Turn Right Where The Barn Used To Be
My family moved from a townhouse in downtown Chicago with a view of Wrigley field to a three-bedroom Colonial home on three acres of land in Etna twenty years ago.
Our son had just turned four and we wanted to trade our tiny gated garden for land where he could play and roam outside our door without worry. It was a huge change for us and we learned, soon after we started to unpack our boxes, that our presence and the presence of our newly built home represented a huge change in this little corner of the world. Our property was once part of a farm that sat on four corners of a little dirt road. After the land was inherited by out-of-town heirs, it was divided up. A 1850’s barn that had once been part of the farm, was sold to the builder who put up our house. Now it was ours. While we never intended to farm or raise livestock in it, over the years we took care of the barn as best we could, cherishing a bit of history in our midst. Time and weather got the better of the barn—it became a safety hazard—so we decided to take it down a few weeks ago.
A curious thing happened. We learned that the barn meant a great deal to folks who drive by. Neighbors we’d never met stopped and asked what was going on. Others let us know they used it as a marker, giving directions like turn right at the barn. Still, others didn’t want to believe that it couldn’t be salvaged.
At the outset of the project, my husband and I had hoped we’d find some treasure hidden in its midst. We imagined a child’s memory box or an ancient piece of farm equipment turning up. Little did we know that the treasure would be much greater―a magnificent stone wall that had served as part of its foundation emerged after the rubble was cleared away. Still intact, and held together in part by tiny, unused grave stones—it’s a glorious site. It’s pristine and lovely. Over time, we’ll develop a little garden around it, and hopefully, it will begin to mean as much to the neighborhood as the old barn once did. I can’t wait to watch it grow and unfold.
For now, we’ll say turn right where the barn used to be. Perhaps someday that will change and whatever grows around our lovely wall will a part of the future of this little part of the world.
Gathering Flavors was on break for the summer while I redesigned this site. In going through older recipes, I was reminded of this Mixed Berry Tart. So delicious, I'm publishing the recipe again. A buttery crust filled with a delicate semolina custard and topped with mixed berries—it's perfect for the berries that are ready for picking this weekend. Make it and enjoy!
I hope you like the 'new' Gathering Flavors. Note: A version of this post was recently published here.
Mixed Berry Tart
2 9-inch tarts, about 16 Servings
For the pastry shell:
2 ½ cups all-purpose flour
1 tablespoon granulated sugar
¾ teaspoon salt
½ cup salted butter, chilled and cut into small pieces
½ cup vegetable shortening, chilled and cut into small pieces
6 tablespoons buttermilk, chilled
For the filling:
⅓ cup heavy cream
1 ½ cup whole milk
5 tablespoons granulated sugar
1 teaspoon pure vanilla extract
⅓ cup semolina
1 large egg
1 ⅔ cups assorted fresh berries, stems removed, rinsed and sliced as needed
Confectioners’ sugar, for dusting
2-3 cups assorted fresh berries, stems removed, rinsed and sliced as needed
Handful rinsed fresh mint leaves, optional
To prepare the tart dough and pre-bake the pastry shell:
In a large bowl, combine the flour, sugar, and salt. Add the butter and vegetable shortening. Cut them in using your hands or a pastry blender. Blend it till the mixture resembles a coarse meal the size of peas.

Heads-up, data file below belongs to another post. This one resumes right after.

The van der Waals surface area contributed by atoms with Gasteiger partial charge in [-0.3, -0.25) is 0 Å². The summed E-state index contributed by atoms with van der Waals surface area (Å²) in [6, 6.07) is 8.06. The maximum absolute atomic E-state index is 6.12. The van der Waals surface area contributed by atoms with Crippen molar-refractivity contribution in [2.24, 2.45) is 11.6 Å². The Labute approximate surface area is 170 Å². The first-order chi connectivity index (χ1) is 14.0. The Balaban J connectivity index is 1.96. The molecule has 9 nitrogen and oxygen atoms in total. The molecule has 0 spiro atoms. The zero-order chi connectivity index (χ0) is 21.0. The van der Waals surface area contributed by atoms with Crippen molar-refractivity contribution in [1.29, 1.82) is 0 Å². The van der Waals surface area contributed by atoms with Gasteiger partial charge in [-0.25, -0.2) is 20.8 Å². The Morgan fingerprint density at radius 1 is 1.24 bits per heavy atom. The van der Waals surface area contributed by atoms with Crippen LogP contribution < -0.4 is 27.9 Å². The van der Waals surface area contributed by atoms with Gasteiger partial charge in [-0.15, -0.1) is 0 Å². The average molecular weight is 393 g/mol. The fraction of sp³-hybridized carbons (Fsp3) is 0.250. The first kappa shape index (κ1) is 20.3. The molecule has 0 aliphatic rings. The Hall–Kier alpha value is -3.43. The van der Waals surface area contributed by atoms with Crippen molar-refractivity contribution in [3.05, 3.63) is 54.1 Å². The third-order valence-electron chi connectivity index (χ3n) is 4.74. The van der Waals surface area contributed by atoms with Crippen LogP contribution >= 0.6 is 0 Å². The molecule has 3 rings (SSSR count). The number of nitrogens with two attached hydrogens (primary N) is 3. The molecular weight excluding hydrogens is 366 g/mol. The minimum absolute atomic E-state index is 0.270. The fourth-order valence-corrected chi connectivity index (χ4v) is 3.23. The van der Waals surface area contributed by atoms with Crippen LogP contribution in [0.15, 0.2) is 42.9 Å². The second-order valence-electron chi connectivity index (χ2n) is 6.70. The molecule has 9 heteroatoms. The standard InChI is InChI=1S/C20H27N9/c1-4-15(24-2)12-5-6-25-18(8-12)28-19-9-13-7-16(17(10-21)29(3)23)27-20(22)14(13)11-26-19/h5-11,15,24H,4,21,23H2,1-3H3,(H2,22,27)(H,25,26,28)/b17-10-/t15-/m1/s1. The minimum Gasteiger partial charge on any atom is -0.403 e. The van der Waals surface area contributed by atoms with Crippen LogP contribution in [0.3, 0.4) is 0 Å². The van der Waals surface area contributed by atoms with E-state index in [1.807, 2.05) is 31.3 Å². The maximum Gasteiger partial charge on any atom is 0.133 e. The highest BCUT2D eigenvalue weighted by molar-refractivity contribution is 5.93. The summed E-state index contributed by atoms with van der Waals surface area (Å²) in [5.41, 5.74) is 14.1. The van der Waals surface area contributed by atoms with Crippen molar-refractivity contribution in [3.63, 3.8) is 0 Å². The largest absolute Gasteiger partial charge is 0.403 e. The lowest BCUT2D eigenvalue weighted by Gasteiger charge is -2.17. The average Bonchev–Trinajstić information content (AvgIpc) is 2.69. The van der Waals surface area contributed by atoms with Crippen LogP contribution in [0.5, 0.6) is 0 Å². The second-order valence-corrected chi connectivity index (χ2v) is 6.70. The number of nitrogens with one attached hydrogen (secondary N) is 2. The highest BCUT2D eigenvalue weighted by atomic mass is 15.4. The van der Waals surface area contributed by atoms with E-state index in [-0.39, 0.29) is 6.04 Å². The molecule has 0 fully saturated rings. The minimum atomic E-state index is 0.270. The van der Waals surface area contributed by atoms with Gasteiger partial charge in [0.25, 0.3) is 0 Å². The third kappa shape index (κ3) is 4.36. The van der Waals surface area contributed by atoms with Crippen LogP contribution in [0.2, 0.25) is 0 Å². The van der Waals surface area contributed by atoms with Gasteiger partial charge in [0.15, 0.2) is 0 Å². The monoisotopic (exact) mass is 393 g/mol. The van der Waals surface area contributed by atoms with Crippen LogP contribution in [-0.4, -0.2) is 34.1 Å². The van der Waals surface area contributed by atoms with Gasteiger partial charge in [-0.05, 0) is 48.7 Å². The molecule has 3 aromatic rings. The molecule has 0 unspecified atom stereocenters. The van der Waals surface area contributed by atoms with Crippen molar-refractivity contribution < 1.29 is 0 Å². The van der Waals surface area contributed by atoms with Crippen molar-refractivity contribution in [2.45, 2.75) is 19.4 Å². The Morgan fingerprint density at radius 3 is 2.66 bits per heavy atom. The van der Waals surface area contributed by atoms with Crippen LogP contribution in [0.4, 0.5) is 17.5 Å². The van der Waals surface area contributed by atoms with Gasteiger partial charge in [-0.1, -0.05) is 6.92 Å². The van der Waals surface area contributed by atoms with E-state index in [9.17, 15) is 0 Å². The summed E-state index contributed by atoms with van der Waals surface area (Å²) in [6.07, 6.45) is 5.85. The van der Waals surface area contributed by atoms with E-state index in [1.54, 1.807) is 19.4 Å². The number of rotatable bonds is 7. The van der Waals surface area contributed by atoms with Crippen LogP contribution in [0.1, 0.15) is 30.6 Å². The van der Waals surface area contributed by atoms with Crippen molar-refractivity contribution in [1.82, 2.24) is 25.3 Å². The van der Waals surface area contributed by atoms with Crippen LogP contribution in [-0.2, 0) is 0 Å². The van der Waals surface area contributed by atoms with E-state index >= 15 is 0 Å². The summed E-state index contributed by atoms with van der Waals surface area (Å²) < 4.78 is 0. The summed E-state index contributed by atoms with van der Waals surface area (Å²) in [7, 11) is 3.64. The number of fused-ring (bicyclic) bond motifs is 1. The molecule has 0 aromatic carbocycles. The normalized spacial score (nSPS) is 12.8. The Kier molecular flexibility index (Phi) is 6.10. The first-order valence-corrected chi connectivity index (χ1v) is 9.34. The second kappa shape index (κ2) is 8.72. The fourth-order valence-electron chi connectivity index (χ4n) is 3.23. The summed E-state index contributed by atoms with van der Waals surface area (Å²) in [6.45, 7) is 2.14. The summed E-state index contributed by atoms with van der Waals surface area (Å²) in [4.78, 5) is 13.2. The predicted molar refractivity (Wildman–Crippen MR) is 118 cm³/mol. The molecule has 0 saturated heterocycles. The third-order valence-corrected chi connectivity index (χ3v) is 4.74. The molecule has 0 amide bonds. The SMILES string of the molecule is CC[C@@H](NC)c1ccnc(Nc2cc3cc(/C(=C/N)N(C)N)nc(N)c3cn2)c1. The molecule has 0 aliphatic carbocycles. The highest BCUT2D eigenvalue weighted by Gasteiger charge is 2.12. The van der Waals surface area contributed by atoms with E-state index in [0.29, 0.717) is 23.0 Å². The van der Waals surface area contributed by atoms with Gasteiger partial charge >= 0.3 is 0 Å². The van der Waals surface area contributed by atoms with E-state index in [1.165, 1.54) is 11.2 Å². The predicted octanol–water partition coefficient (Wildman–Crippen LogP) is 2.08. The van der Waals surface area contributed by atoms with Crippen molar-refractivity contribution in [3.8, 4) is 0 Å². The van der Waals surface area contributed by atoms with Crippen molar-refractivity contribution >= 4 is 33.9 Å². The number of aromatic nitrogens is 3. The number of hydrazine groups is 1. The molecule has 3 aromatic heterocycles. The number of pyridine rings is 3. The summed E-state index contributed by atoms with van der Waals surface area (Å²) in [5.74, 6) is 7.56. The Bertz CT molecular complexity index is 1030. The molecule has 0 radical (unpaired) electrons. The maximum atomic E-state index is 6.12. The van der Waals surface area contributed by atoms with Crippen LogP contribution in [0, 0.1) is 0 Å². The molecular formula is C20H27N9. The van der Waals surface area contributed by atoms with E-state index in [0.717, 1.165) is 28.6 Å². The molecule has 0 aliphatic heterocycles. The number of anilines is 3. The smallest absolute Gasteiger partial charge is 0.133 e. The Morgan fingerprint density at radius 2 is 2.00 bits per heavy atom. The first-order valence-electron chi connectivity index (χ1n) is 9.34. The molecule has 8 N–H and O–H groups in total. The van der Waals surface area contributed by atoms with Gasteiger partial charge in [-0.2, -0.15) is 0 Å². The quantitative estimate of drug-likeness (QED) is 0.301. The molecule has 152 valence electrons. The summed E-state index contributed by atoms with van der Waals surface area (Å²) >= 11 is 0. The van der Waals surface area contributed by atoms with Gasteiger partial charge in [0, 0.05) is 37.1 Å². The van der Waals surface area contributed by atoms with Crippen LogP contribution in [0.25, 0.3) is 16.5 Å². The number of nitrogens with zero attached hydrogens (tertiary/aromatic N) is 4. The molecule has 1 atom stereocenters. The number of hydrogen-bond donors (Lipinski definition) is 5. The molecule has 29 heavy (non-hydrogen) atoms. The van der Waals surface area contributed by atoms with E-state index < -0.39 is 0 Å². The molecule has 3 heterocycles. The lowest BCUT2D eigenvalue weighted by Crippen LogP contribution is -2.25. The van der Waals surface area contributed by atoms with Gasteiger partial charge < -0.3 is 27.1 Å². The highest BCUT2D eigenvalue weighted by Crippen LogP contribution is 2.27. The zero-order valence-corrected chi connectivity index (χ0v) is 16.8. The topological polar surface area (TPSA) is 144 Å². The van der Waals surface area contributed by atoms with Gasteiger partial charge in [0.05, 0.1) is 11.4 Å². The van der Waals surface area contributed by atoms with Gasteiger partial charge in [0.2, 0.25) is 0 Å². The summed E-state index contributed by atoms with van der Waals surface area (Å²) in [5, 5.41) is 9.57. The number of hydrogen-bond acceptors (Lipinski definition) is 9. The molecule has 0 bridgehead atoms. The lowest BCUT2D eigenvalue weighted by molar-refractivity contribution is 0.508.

Add the buttermilk and mix it until the mixture is just moistened. You don’t want it wet.
Press the dough together and divide it in half. Wrap each piece in clear film and chill it for at least one hour, up to 24 hours.
Prepare 2 9-inch tart pans with removable bottoms by lining the outside with aluminum foil. (This will prevent spillage if while the tart is baking.
Remove one piece of pastry dough from the refrigerator. Remove the plastic film. Lightly dust a clean work surface with flour and roll the dough out until it a circle large enough to cover one tart pan and most of the sides comfortably. Carefully line the pan with the pastry dough and trim the edges. Repeat this with the second piece of pastry dough. Refrigerate both for at least one hour, up t 24 hours.
Preheat oven to 325 degrees F. Cut out two pieces of parchment paper or foil large enough to cover the base and sides of the tart pans. Place them inside the pastry shells and fill with dried beans or rice so the sides of the pastry are totally supported by the beans and won’ collapse during baking. Blind bake the shell for 20 to 25 minutes, until it is very light brown. Remove from the oven and take out the beans or rice. Allow to cool while you prepare the filling. Leave the oven on.
To make the filling, put the butter, cream, milk and sugar in a clean saucepan. Place the pan on the stove and bring to a boil. Let it simmer while you whisk in the semolina in a slow stream. Continue whisking until the mix comes back to a boil and thickens up like porridge. Remove from the heat and whisk in the vanilla and the egg.
Pour the semolina mixture into the pastry shells and level them with a wet spatula. Divide the prepared berries evenly between each tart and push them gently into the semolina mixture. Place in oven and bake until the filling is slightly golden, 20 to 25 minutes.
Remove the tarts from the oven and allow to cool completely before removing them from the pans.
When ready to serve, dust the tarts with confectioners’ sugar. Slice into wedges and serve garnished with more fresh berries. Add a few fresh mint leaves, if you like.
This recipe was adapted from Tate’s Bake Shop Cookbook by Kathleen King (for the pastry dough) and Ottolenghi: The Cookbook by Yotam Ottolenghi and Sami Tamimi for the semolina and berry filling.